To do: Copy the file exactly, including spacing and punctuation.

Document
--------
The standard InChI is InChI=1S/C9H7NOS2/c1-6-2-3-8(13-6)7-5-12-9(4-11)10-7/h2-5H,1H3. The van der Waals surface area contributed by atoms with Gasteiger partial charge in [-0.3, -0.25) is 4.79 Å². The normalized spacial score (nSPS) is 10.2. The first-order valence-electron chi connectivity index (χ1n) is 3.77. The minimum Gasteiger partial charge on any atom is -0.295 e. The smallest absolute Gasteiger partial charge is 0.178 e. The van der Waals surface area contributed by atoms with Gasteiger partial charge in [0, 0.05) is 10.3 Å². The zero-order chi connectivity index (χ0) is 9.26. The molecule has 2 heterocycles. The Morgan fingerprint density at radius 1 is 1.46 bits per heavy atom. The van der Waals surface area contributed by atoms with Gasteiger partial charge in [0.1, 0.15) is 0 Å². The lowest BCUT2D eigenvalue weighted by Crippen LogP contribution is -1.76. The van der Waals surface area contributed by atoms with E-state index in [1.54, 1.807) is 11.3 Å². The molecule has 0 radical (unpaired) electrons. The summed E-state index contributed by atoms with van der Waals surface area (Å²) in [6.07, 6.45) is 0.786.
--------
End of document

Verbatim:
The standard InChI is InChI=1S/C9H7NOS2/c1-6-2-3-8(13-6)7-5-12-9(4-11)10-7/h2-5H,1H3. The van der Waals surface area contributed by atoms with Gasteiger partial charge in [-0.3, -0.25) is 4.79 Å². The normalized spacial score (nSPS) is 10.2. The first-order valence-electron chi connectivity index (χ1n) is 3.77. The minimum Gasteiger partial charge on any atom is -0.295 e. The smallest absolute Gasteiger partial charge is 0.178 e. The van der Waals surface area contributed by atoms with Gasteiger partial charge in [0, 0.05) is 10.3 Å². The zero-order chi connectivity index (χ0) is 9.26. The molecule has 2 heterocycles. The Morgan fingerprint density at radius 1 is 1.46 bits per heavy atom. The van der Waals surface area contributed by atoms with Gasteiger partial charge in [0.1, 0.15) is 0 Å². The lowest BCUT2D eigenvalue weighted by Crippen LogP contribution is -1.76. The van der Waals surface area contributed by atoms with E-state index in [1.54, 1.807) is 11.3 Å². The molecule has 0 radical (unpaired) electrons. The summed E-state index contributed by atoms with van der Waals surface area (Å²) in [6.07, 6.45) is 0.786.